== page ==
Sovereign Debt in the 21st Century: Looking Backward, Looking Forward

65 Pages Posted: 26 Mar 2021

See all articles by Kris James Mitchener

Kris James Mitchener

Santa Clara University - Leavey School of Business - Economics Department; National Bureau of Economic Research (NBER); CEPR

Christoph Trebesch

Kiel Institute for the World Economy; Centre for Economic Policy Research (CEPR)

Multiple version iconThere are 3 versions of this paper

Date Written: 2021

Abstract

How will sovereign debt markets evolve in the 21st century? We survey how the literature has responded to the eurozone debt crisis, placing “lessons learned” in historical perspective. The crisis featured: (i) the return of debt problems to advanced economies; (ii) a bank-sovereign “doom-loop” and the propagation of sovereign risk to households and firms; (iii) roll-over problems and self-fulfilling crisis dynamics; (iv) severe debt distress without outright sovereign defaults; (v) large-scale “sovereign bailouts” from abroad; and (vi) creditor threats to litigate and hold out in a debt restructuring. Many of these characteristics were already present in historical debt crises and are likely to remain relevant in the future. Looking forward, our survey points to a growing role of sovereign-bank linkages, legal risks, domestic debt and default, and of official creditors, due to new lenders such as China as well as the increasing dominance of central banks in global debt markets. Questions of debt sustainability and default will remain acute in both developing and advanced economies.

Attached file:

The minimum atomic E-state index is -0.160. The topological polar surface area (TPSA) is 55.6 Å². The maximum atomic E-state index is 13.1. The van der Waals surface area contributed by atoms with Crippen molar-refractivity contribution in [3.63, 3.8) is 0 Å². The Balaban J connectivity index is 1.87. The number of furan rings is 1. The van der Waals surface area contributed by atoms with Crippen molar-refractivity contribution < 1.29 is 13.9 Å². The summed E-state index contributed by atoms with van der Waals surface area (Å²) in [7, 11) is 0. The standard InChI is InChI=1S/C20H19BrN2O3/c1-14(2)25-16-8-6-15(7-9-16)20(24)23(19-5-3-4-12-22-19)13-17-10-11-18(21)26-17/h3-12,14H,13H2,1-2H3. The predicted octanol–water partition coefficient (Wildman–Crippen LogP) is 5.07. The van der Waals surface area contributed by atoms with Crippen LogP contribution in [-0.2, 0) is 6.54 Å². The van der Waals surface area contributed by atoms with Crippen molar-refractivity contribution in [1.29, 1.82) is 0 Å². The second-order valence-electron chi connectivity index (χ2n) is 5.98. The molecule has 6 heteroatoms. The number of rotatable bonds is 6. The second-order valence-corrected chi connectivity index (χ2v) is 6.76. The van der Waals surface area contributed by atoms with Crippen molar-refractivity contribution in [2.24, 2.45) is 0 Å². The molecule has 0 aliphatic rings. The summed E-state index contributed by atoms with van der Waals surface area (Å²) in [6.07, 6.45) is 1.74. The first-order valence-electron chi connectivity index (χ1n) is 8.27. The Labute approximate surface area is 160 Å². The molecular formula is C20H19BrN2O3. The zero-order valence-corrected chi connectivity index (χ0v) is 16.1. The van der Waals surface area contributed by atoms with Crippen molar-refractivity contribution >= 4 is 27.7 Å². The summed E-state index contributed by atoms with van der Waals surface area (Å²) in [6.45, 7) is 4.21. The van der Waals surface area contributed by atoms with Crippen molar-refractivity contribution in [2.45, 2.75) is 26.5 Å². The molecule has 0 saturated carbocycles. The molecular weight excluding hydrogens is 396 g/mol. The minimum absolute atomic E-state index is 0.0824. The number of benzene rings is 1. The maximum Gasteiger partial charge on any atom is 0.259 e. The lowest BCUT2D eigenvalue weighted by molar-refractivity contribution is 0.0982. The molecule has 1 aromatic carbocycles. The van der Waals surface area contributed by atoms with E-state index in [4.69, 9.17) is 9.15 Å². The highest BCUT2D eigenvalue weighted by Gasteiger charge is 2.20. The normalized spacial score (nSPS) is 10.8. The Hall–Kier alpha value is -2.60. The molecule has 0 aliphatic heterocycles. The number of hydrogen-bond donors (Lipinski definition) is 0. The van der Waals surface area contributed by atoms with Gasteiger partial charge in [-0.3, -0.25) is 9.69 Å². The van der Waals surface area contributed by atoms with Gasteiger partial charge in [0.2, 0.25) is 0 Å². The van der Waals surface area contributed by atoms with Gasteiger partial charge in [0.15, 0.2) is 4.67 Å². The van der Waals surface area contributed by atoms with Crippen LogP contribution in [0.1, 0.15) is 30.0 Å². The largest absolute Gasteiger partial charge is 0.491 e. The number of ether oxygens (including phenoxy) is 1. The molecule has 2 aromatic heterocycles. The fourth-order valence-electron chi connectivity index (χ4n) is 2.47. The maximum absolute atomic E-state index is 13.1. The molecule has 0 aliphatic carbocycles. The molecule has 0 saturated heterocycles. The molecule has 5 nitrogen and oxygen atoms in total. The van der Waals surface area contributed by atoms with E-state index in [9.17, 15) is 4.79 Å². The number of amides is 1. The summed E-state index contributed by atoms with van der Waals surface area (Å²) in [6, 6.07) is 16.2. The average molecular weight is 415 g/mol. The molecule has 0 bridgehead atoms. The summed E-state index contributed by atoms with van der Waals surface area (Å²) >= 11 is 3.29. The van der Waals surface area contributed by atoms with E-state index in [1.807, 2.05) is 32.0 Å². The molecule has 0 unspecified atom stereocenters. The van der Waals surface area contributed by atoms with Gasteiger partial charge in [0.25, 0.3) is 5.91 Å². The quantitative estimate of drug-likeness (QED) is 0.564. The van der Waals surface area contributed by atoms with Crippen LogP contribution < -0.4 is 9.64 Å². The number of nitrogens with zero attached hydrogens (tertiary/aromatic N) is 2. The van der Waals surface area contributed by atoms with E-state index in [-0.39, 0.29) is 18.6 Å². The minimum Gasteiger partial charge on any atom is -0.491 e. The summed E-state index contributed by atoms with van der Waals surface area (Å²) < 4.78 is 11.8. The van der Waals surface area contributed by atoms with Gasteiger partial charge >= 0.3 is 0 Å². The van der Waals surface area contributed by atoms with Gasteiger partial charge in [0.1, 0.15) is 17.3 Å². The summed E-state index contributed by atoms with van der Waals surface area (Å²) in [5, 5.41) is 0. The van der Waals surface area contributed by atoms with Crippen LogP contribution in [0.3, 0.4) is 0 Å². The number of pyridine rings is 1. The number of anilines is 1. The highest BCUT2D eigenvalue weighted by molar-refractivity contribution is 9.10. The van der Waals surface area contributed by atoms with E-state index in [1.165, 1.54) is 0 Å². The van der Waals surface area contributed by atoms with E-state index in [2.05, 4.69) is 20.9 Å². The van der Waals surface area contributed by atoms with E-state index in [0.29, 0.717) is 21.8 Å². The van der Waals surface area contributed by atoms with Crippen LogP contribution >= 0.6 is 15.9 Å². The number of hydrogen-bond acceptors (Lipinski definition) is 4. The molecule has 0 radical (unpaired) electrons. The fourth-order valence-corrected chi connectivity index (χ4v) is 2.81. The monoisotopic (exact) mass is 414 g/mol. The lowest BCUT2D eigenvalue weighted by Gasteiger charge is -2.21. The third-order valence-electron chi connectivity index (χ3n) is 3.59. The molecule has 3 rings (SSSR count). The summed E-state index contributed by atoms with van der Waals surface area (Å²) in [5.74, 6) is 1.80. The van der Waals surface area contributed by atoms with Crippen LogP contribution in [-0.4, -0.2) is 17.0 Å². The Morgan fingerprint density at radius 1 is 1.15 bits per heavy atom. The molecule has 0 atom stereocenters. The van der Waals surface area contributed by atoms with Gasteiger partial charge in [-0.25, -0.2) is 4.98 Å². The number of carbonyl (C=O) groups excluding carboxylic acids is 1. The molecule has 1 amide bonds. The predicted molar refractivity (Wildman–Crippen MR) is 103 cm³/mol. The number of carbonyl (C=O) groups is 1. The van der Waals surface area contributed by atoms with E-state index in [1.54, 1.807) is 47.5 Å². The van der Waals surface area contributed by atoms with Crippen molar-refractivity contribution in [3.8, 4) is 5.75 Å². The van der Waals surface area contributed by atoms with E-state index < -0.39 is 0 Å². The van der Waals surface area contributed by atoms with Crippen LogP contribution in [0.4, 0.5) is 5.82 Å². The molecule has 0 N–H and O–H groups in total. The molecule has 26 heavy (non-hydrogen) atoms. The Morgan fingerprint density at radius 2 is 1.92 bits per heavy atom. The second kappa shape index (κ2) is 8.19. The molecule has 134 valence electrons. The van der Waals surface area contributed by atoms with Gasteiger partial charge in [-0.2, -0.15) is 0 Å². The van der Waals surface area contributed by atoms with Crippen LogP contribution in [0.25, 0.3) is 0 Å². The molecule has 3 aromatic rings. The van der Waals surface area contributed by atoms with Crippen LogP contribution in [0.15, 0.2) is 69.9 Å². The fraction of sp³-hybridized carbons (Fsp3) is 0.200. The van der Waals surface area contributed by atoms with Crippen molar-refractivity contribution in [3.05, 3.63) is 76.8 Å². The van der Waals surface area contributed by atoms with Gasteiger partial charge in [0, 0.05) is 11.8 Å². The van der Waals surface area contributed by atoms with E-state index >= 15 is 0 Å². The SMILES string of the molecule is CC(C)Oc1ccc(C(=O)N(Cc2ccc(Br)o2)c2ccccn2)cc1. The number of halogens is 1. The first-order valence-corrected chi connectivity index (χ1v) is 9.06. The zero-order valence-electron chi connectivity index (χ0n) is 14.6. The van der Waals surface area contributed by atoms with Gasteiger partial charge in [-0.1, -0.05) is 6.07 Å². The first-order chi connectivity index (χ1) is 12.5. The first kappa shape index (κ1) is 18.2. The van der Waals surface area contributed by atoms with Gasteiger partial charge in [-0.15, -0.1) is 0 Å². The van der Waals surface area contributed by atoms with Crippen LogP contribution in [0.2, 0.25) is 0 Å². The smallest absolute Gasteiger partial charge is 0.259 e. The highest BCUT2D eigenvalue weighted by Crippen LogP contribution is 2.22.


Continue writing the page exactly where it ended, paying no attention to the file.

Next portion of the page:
JEL Classification: F300, F340, G120, G150, N100, N200

Suggested Citation

Mitchener, Kris James and Trebesch, Christoph, Sovereign Debt in the 21st Century: Looking Backward, Looking Forward (2021). CESifo Working Paper No. 8959, Available at SSRN: https://ssrn.com/abstract=3812076

Kris James Mitchener (Contact Author)

Santa Clara University - Leavey School of Business - Economics Department ( email )

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National Bureau of Economic Research (NBER)

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CEPR ( email )

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Christoph Trebesch

Kiel Institute for the World Economy ( email )

P.O. Box 4309
Kiel, Schleswig-Hosltein D-24100
Germany

Centre for Economic Policy Research (CEPR) ( email )

London
United Kingdom

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